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Scotland: The Eden of Golf

The Birthplace of Golf For Avid Golfers, Playing the Windswept Links of St. Andrews and Scotland's Other Courses Is Like Returning Home
Jeff Williams
From the Print Edition:
Matt Dillon, Spring 96

(continued from page 2)

The clever European Tour player David Feherty has his own take on links golf. "It's target golf, all right," says Feherty. "But the target moves."

A target for those in the know about Scottish golf is the Royal Dornoch course, a six-hour drive from St. Andrews through the remote Highlands to the north. In this hauntingly beautiful place set along Dornoch Firth and Embo Bay, the links of Royal Dornoch are wild and untamed, with magnificent dune hills and tiny windswept seaside prairies of blond fescue grasses. Playing with an old friend, Sandy Tatum, Watson once stood on a tee at Royal Dornoch with the wind and the rain battering his face. "This is golf," he told Tatum. "This is fun."

On the west coast of Scotland, about two hours drive south of Glasgow, is the grand Turnberry Hotel and its two wonderful courses, the Ailsa and the Arran. Turnberry's Ailsa Course is the Pebble Beach of Scotland. It's not truly a links course, located primarily on bluffs that overlook the Firth of Clyde and the Irish Sea. The big dune hills that define several of the holes on the Ailsa Course, as well as on the Arran, aren't dunes at all. During the Second World War, the Royal Air Force commandeered the courses for use as a training base; afterward, both courses were rebuilt. The base runways were torn up and much of the rip-rap was heaped to form the faux dunes that are so impressive today.

The ninth tee of the Ailsa Course sits on a rock promontory high above the firth, near a lighthouse. The view from there to the ninth fairway over the crashing sea would be enough, but the view of the white Turnberry Hotel with its red roof couldn't be any better, and seaward there is the starkly awesome sight of the Ailsa Craig, a huge dome of granite about a mile offshore where curling stones are quarried.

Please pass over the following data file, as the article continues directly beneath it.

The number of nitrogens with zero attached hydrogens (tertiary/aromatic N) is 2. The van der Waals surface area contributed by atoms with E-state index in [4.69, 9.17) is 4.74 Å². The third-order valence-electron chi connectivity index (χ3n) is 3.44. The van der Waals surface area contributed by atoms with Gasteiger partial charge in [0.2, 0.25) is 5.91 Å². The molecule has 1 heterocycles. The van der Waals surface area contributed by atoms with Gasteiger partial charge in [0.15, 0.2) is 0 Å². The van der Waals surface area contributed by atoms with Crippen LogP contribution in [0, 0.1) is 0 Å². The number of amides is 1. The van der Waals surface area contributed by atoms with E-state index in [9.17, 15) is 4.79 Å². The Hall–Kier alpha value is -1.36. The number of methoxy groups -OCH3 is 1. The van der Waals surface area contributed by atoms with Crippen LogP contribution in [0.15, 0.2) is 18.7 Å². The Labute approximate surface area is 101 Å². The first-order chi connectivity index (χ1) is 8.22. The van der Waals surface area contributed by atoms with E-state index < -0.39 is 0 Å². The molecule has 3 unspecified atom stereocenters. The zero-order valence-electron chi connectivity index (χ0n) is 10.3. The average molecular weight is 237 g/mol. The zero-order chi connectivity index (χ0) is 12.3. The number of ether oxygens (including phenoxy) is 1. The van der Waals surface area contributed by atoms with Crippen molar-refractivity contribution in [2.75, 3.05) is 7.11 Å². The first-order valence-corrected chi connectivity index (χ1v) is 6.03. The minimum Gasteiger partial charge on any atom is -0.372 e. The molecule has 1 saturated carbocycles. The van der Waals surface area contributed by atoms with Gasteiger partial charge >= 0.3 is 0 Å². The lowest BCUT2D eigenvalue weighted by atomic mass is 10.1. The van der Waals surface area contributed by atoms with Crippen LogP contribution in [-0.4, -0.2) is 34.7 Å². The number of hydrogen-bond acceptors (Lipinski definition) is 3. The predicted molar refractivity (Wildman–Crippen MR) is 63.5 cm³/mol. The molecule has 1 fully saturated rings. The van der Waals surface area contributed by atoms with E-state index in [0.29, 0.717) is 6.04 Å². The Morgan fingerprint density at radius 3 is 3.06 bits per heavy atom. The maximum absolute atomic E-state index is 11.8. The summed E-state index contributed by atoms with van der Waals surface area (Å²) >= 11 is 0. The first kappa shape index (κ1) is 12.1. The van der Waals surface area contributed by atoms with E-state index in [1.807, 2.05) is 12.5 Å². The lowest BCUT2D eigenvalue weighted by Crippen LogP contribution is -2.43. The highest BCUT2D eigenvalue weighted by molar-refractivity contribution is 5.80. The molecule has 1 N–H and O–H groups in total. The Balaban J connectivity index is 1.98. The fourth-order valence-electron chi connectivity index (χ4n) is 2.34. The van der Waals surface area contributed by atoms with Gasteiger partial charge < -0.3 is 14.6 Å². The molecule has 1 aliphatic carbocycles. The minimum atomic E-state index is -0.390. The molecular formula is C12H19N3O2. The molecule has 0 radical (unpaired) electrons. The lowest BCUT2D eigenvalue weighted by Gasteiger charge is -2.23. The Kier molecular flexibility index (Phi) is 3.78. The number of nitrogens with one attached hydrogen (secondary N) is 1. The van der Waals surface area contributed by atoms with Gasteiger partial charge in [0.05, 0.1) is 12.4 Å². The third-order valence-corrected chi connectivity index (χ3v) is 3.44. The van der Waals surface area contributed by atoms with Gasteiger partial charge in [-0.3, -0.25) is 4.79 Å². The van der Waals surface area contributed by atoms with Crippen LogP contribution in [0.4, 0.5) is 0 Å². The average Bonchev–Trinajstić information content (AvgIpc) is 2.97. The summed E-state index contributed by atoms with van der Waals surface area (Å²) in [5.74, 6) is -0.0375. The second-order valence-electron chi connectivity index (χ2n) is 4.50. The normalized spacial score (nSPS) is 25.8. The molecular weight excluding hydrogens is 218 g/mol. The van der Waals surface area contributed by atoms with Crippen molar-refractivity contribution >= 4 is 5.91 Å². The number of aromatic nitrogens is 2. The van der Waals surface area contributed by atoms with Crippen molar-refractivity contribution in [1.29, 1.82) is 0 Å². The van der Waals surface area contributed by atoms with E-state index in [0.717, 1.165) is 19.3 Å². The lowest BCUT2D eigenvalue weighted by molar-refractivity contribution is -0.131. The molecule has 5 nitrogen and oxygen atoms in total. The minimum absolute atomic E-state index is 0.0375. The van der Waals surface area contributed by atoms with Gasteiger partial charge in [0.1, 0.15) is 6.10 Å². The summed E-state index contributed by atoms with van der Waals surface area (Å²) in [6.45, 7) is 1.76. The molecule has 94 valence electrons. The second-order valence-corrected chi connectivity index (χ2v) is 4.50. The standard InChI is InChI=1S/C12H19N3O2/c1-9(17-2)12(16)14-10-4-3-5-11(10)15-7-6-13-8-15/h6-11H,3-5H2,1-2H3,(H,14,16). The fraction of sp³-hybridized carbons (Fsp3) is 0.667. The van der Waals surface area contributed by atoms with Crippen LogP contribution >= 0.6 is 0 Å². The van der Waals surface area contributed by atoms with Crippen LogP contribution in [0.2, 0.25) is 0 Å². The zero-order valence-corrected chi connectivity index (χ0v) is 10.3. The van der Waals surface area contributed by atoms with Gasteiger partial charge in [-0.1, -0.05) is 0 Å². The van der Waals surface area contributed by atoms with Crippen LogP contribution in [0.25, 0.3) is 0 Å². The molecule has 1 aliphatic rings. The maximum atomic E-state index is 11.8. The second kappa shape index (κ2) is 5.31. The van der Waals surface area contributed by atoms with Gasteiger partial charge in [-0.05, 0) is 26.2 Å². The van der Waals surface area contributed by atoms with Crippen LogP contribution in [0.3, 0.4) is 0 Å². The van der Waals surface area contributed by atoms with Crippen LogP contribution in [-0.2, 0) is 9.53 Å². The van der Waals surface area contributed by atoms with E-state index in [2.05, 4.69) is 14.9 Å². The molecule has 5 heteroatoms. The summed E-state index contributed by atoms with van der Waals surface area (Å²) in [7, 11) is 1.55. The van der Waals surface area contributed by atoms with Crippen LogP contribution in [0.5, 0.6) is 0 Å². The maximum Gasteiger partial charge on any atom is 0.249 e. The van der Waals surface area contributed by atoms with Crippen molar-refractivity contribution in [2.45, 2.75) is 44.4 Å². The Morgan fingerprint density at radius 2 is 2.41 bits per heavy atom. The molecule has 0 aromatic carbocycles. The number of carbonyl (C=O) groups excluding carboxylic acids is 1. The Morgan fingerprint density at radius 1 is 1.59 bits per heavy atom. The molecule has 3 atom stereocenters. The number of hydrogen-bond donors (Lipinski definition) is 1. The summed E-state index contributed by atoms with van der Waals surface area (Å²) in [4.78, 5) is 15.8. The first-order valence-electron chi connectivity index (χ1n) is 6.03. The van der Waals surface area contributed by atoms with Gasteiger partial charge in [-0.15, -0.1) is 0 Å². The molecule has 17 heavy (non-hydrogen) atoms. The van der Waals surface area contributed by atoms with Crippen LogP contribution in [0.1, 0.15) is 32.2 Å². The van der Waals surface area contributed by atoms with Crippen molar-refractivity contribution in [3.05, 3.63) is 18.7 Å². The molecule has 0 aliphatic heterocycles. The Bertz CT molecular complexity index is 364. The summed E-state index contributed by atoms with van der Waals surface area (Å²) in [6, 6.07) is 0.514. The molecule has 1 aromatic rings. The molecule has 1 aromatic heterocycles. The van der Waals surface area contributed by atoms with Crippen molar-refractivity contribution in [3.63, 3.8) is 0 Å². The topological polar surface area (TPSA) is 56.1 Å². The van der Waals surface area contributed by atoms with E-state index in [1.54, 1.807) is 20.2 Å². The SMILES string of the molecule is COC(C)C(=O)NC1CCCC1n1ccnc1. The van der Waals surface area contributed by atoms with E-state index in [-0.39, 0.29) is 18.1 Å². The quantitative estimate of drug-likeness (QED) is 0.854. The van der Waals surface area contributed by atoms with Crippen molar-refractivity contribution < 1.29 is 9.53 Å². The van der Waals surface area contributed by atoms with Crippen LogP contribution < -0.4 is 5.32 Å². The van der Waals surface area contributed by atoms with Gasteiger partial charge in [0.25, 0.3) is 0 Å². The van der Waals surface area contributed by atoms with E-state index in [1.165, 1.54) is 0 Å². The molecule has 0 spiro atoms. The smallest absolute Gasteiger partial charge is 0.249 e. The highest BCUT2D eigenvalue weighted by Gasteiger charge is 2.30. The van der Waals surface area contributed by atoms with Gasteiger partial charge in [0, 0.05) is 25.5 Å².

The Turnberry Hotel is one of the world's finest, with large, recently renovated rooms that look out over the courses, the sea and the Ailsa Craig. The dining room serves good to excellent Scottish contemporary food. Near sundown a lone bagpiper plays while walking the length of the immense front terrace, his melancholy chords hitting just the right note after a day's golf and a glass of 12-year-old single malt Scotch.

About halfway between Turnberry and Glasgow are Prestwick Golf Club and Royal Troon, adjacent to each other and across from the Prestwick Airport. Prestwick was the host of the first British Open Championship in 1860, and Royal Troon remains part of the Open rota, or rotation, today. Both clubs allow some outside play; your best shot is to write the club secretary well in advance or go through a travel agency that specializes in golf, like Perry Golf Travel of Atlanta.

Prestwick has its famous Alps Hole, where the tee shot has to be played over a large dune hill. As a result, you never know exactly where your ball will end up, which is why a caddie is so necessary. Troon has its Postage Stamp hole, a short par-3 with a tiny green. Gene Sarazen made a hole-in-one here during the 1973 British Open, his last appearance in a major championship. Both courses exude the history of the game. The clubhouses are filled with pictures and memorabilia from a century and a half of play, with long-dead club captains staring down from dark wood walls.

Inland, roughly halfway between Glasgow and St. Andrews is the Gleneagles Hotel. Gleneagles has three golf courses, the most recent designed by Jack Nicklaus and opened two years ago. Though these aren't links courses, they are wonderful examples of parkland layouts. The Kings Course has been host to the Scottish Open and the hotel itself has been host to kings. Just wandering the grounds of the hotel is a delight, and for the truly adventurous a Jackie Stewart off-road racing school is based here.

On the coast south of Edinburgh are three other Scottish greats: Royal Muirfield Golf Club, Gullane and North Berwick. Muirfeld, whose members are known as the Honourable Company of Edinburgh Golfers, is a delightful and difficult course that is also part of the British Open rota. Muirfield is the snootiest of Scotch golfing clubs, but it is worth the effort to try to play. The excellent Greywalls Hotel is adjacent to Muirfield, a swell place for a cigar and Scotch while telling lies after
a round.

North Berwick is the home of the Redan Hole, a classic par-3 much imitated around the world. The hole, the 15th, has an elevated shallow green that runs on a diagonal to the tee from right to left. At its front is a deep, deep bunker. The Redan hole is named after a fortress used in the Crimean War that was guarded by deep pits in front of its walls, maybe almost as deep as the bunker at North Berwick.


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